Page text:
Colin Keaney AB Magazine Photography

This article was first published in the February 2018 Ireland edition of Accounting and Business magazine.

A few years ago, Dell Financial Services, a finance provider for customers of Texas-based IT company Dell Technologies, set out to move beyond its North American heartland. Key to its targeting of European business was Ireland, where the customer financing company had set up an Irish regulated bank, Dell Bank International.

Naturally, there was a perfect Irishman for the job. Colin Keaney had already spent three years as Dell Financial Services’ European CFO and chief operating officer in Ireland. In 2014, he moved to Austin, Texas – Dell’s historic home, Michael Dell having founded the IT company in 1984 while a student at the University of Austin – to take the reins as global CFO of the company and head up the great expansion. 

Perfectly placed

So how is it that Keaney got the plum role of leading the European expansion of Dell Financial Services? Keaney explains: ‘As luck would have it, early in my career I was fortunate enough to be involved at the beginning and evolution of what are now very large and successful businesses.’ 

From the outset of his career, Keaney has worked in US multinationals, holding finance positions in manufacturing startups in companies such as Intel and Hewlett Packard. Eventually, after filling progressively senior finance roles with HP, he joined CIT Group as its European CFO; in 2011 he moved over to Dell Financial Services as its European CFO and chief operating officer, and is now working globally with the company.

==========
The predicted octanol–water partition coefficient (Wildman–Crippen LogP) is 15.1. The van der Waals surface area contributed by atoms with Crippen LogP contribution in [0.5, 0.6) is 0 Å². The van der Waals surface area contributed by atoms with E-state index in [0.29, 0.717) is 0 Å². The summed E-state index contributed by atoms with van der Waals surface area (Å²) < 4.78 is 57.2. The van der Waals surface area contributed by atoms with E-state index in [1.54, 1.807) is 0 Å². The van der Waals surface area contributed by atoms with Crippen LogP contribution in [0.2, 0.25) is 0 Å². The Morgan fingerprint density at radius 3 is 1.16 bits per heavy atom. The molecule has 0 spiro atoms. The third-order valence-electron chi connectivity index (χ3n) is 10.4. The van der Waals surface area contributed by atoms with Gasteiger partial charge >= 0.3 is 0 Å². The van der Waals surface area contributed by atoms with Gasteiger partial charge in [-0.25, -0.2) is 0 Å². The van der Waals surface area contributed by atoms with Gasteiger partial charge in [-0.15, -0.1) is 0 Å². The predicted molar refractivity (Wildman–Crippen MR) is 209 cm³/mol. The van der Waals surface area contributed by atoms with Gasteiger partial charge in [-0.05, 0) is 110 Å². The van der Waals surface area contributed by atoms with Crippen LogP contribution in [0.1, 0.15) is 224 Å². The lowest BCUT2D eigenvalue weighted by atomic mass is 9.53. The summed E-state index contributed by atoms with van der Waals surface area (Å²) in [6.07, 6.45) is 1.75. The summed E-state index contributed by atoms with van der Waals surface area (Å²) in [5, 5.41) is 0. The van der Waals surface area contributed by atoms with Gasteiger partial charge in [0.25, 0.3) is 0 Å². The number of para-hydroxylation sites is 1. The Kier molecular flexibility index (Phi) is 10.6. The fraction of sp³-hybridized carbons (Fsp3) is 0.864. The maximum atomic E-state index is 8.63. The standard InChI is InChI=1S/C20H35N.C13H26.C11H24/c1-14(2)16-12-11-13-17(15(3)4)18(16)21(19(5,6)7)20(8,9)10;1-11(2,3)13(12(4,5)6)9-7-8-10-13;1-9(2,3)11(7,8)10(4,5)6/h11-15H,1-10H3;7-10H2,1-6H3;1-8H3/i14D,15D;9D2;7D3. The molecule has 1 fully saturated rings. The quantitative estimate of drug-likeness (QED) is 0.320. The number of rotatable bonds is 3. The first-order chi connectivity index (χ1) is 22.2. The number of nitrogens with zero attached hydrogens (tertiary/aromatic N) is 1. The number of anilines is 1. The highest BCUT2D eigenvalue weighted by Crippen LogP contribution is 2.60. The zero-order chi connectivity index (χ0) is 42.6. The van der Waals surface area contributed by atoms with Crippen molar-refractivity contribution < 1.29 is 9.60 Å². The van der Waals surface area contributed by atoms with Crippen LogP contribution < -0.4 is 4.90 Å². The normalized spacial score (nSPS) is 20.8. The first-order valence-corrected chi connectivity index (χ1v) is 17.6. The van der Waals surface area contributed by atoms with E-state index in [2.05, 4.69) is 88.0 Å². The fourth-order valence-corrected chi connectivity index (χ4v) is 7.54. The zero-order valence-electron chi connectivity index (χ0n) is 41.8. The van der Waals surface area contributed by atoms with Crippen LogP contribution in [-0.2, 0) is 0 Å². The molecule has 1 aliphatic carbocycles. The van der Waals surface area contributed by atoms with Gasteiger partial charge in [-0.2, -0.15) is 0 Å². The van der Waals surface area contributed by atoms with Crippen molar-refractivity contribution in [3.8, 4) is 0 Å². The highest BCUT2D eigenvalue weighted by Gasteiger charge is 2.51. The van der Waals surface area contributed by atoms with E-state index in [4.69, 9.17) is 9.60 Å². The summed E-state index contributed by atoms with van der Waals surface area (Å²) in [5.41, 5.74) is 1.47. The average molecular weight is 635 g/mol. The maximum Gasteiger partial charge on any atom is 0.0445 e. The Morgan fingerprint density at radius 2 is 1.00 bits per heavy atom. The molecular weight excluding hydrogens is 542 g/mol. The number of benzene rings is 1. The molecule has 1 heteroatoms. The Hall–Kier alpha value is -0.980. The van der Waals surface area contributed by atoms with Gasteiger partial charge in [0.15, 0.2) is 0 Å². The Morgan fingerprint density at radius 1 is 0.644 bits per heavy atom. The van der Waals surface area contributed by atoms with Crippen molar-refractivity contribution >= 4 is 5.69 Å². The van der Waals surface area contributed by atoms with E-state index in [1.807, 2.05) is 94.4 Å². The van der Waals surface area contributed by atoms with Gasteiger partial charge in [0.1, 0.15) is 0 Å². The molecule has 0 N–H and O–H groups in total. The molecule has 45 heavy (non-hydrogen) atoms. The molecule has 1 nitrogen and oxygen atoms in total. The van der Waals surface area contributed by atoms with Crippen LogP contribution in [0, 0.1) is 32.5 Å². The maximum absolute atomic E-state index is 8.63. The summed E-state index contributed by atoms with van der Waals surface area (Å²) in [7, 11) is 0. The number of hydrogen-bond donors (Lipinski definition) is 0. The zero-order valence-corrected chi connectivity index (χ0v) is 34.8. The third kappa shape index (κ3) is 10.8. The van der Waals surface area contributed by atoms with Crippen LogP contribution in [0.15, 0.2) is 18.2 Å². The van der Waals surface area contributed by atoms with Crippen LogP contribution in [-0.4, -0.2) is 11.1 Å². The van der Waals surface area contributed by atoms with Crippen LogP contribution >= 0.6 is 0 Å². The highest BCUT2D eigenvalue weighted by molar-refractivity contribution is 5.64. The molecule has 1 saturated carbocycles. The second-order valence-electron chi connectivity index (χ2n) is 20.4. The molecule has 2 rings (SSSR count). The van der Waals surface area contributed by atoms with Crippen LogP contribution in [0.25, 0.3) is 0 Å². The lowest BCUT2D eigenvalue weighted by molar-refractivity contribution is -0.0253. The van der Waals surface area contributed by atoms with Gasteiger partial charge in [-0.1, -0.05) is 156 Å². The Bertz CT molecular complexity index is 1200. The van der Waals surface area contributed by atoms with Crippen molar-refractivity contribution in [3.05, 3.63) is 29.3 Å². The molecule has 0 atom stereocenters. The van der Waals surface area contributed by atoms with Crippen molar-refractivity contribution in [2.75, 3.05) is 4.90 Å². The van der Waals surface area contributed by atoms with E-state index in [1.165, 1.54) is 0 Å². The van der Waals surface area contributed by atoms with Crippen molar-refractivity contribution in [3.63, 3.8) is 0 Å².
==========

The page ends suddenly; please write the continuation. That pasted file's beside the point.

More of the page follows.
Dell Financial Services’ parent company, Dell Technologies, is a major provider of end-to-end IT solutions and services, with operations in more than 100 countries. Originally set up in 1997 to provide direct financing in the US and Canada, Dell Financial Services is Dell’s financing arm. It operates as a captive finance company in 23 countries, has over $7bn in assets and annual revenue of $1bn. It facilitates purchases of Dell products and services through various financing options such as consumer and small business revolving accounts, and fixed-term business loan and lease financings.